CLAREMONT — The Claremont City Council voted 6-2 on Wednesday to rescind a non-binding resolution passed last year that encouraged residents to wear a face mask in public places.

The resolution, approved last May by the council, sought to provide support to local businesses and organizations by encouraging the wearing of a mask in public to prevent spread of the novel coronavirus.

At the time the resolution’s proposal had created a public stir due to the nationwide controversy of mask requirements, though the Claremont resolution did not mandate masks nor include a penalty for non-compliance.

The city council said it wanted to revisit the resolution after the recent lifting of New Hampshire’s statewide mandate by Gov. Chris Sununu. Despite the removal of the state’s mandates, New Hampshire municipalities may still uphold mask requirements at the local level.

Some Claremont city councilors felt that without the state’s backing, the city’s resolution would cause confusion among residents.

Councilor Nick Koloski, who made the motion to rescind the ordinance, pointed to a number of recent incidents in local businesses involving residents who refused to comply with the store’s mask-related policy since the statewide mandate was lifted. While these policies were set by the private business owners and not the city, Koloski said he would prefer the city staying out of these matters.

“Even if we go forward maintaining [the resolution] we have now, many people don’t understand what a resolution is,” Koloski said.

Councilor Deborah Matteau, who strongly supported the resolution’s adoption, agreed about rescinding the policy.

“What I’ve learned in the last 14 months is that you can’t legislate people to be considerate of others,” Matteau said.

Matteau reminded the public that private businesses have a right to require customers to wear masks. But the city resolution “lacked teeth” to make any difference and has created public confusion.

Councilor Jim Contois disagreed with the majority, saying instead he would like to replace the resolution with an enforceable mandate. Contois said there are still too many people who are not acting responsibly and that the federal Centers for Disease Control and Prevention (CDC) still recommends mask-wearing for people who are not fully vaccinated when indoors.

Councilor Andrew O’Hearne, who also voted against the motion, said he objected to the procedure. O’Hearne said he felt the council should have drafted a new resolution to rescind the existing one, which would have allowed time to schedule a public hearing.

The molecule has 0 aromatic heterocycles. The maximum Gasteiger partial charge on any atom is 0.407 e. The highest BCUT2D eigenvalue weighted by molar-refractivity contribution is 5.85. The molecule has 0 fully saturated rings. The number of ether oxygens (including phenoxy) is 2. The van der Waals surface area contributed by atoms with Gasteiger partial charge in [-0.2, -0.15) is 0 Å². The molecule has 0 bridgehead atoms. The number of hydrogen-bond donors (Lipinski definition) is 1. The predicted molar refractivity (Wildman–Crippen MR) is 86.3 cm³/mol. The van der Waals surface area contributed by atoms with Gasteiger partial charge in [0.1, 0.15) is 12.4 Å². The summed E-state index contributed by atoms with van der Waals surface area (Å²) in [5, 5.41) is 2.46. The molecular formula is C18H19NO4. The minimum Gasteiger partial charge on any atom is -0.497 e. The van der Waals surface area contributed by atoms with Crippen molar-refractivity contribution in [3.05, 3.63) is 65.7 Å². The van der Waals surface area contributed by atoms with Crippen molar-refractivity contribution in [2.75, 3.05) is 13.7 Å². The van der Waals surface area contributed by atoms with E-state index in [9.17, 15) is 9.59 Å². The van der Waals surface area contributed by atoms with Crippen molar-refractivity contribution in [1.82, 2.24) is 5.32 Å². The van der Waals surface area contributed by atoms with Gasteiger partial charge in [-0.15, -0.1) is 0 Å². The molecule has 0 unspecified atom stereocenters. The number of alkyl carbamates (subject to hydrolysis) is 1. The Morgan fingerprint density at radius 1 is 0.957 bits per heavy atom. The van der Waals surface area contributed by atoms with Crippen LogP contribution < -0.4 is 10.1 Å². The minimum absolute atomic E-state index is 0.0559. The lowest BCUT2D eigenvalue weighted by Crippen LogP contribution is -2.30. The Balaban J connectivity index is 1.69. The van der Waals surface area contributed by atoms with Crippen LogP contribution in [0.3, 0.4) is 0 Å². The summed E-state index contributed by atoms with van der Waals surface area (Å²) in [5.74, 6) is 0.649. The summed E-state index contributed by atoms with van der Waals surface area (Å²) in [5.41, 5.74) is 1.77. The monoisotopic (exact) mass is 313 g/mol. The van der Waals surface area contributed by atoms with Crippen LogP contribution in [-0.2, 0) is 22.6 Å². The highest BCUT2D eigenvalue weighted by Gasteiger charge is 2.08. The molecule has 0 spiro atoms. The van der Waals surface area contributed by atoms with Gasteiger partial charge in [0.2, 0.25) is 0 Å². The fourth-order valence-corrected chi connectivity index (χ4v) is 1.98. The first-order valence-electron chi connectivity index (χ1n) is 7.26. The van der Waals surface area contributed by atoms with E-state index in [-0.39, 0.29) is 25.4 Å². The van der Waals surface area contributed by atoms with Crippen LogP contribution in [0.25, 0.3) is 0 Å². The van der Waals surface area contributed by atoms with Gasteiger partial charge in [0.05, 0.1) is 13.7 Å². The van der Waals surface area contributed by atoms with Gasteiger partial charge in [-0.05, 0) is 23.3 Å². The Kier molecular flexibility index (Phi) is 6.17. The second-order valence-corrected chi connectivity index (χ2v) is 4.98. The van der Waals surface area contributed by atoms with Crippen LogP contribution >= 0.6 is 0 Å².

According to Koloski, Robert’s Rules of Order, which the council follows for procedure, states that an active resolution may be rescinded without a public hearing by a two-thirds majority vote. Three-fourths of the council voted to rescind the resolution.

Sweetser announces resignationThe Claremont City Council will search for a new city councilor to fill the seat of former Councilor Erica Sweetser, whose resignation was officially announced on Wednesday.

Sweetser, who was elected to an at-large council seat in 2019, told The Eagle Times that her schedule was making it too difficult to commit the time needed for the council role. In addition to her work hours in local restaurants, Sweetser also takes college classes and is homeschooling her youngest daughter. Sweetser’s work schedule also changed due to the ongoing novel coronavirus pandemic as more restaurants limited their hours to the evenings.

“I am well aware I could have just held onto that seat and did the bare minimum [of showing up],” Sweetser said. “But I don’t have time to do the work outside of the meetings anymore. The seat should have someone who can do it. And I think there are a few people who are willing to do it that I hope apply.”

The council must fill Sweetser’s seat by the council’s Wednesday, May 26, meeting. Interested applicants may find more information about the filing process on the city website at claremontnh.com or submit one’s application to the city manager’s office. The deadline to apply is Friday, May 17, at 5 p.m.

Sweetser is the second councilor this term to depart prematurely. Former Councilor Abigail Kier resigned last December due to her relocation to the Washington, D.C. area.

The city council, by a majority vote, selected Councilor Dale Girard in January to fill Kier’s seat.

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